Bheemante Vazhi

Edited excerpts from an interview between Vishal Menon and the three leads of Bheemante Vazhi —  Megha Thomas, Divya S Nair and Chinnu Chandni:

Vishal: One of the major discoveries for me while watching Bheemante Vazhi was the casting of you, Divya, as the councillor. We’ve all seen you in many films before, but never in such a role. Why did it take so long for you to finally find such a lovely character?

Divya: Actually, no one gave me such a character. When Chemban (Vinod Jose) narrated the role to me, I wasn’t even sure I could do it because it’s a very strong character. The councillor is someone who has to travel right through with Kunchacko (Boban) because they have the same aim — to build the road. But I didn’t want to miss out on such a role. More than me, I feel Chemban had more confidence that I could pull it off. I did not know Ashraf (Hamsa), the director, but when I met him, I felt he was a paavam. That was another reason I was confident to take it up because I knew he wouldn’t shout at me even if I make mistakes (laughs). More than my effort, I feel it’s everyone’s help that contributed to the completion of my character. It took me a couple of days to fall into the groove but then it all worked out. Another reason for this is how the crew managed to create the feeling that all of us are a part of a family, which is rare.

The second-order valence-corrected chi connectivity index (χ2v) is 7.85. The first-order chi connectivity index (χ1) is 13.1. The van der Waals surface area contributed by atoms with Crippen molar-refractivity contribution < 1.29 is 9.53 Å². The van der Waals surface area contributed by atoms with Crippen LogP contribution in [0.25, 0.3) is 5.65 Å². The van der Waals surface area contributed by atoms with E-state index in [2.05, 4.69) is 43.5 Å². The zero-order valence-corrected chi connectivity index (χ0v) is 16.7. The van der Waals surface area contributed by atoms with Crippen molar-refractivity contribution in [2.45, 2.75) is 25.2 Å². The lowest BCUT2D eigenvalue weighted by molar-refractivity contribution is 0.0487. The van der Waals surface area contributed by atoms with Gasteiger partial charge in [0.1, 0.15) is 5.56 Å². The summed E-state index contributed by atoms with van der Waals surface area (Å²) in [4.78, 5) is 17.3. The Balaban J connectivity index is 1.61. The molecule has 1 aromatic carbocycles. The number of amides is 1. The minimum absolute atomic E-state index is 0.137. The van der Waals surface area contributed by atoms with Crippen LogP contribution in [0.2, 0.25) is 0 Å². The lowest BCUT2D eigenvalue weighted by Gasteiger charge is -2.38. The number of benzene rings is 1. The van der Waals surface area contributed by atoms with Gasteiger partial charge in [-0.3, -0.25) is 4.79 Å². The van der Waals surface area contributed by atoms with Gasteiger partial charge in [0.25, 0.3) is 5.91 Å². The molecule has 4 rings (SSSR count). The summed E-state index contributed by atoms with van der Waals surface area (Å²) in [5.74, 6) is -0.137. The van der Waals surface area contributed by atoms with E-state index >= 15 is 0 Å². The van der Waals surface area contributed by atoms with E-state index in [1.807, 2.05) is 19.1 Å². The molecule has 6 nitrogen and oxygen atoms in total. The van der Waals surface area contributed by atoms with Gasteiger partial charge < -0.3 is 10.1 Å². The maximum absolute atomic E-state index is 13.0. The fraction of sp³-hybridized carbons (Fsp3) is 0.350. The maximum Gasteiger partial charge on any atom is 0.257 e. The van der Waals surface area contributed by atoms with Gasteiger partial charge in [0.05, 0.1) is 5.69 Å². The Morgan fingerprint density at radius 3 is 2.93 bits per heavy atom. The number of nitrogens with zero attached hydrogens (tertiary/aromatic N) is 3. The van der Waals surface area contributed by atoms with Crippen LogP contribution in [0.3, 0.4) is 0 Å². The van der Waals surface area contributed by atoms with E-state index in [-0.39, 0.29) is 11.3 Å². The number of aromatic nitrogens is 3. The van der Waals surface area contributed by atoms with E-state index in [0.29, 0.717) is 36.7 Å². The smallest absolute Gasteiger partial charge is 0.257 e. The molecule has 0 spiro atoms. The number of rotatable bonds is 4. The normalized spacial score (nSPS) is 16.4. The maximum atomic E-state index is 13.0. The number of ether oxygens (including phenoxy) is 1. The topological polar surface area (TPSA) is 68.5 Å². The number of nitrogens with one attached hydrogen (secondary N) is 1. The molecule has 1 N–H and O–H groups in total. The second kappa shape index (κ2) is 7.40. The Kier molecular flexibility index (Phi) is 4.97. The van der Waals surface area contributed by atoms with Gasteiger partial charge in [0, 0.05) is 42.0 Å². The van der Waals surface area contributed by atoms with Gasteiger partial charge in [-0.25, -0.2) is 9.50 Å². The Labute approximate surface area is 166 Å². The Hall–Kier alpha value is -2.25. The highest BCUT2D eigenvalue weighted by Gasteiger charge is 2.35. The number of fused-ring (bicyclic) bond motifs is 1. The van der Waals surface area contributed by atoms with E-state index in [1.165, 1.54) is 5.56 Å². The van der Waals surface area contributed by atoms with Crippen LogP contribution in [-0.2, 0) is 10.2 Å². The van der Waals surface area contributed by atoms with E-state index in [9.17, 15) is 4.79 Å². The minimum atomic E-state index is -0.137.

Why do you call it a family? Is it because of the time you guys spent together or the effort of the crew to create that level of comfort among actors?

Megha: I think I can chip in to answer that. Usually, in film sets we all return to our own respective rooms once our shots are completed. But our set was so jolly because every cast and crew member were all staying together. I mean the entire crew, starting from the production department to everyone, was staying at one resort. Even though we were working together, it felt as though we were all growing together. From the time we wake up every morning, we had that spirit that we were all making something together and it didn’t feel like work. 

In our chat, I noticed all three of you mentioning the script reads before you went to the location. I’m assuming that this means that all the actors met at one particular place to read the script together, almost like how it happens in sitcoms in the West. As actors, how did the script-read help you in your performance?

Divya: For a lot of us, the script-read was when we met a lot of co-actors for the first time. I had not met Megha and Chinnu before this. When we meet all the actors at the table, we get an idea of who is playing which character. When you’re simply reading the script, it’s hard to put a face to it especially when you’re not aware of that actor. I have played small roles in several films where I wasn’t even given the full script. Someone will call me, give me a small one-line narration and give me a rough idea of what my scenes are. I hardly get a context of where I’m placed and it all finally adds up only when I watch the final film. Script reads are a huge advantage for us as actors then. It’s like we know how the film will play out and it’s also like a solid ice breaking session. When we also stay together, there’s even more clarity about the bigger picture because we’re interacting with other actors even if we don’t have a scene to shoot. We get to watch the monitor, we see how the director is thinking and all this leads to a lot of learning. That’s why we have chemistry as a whole cast and not just between two or three actors. It helped me a lot to become my character.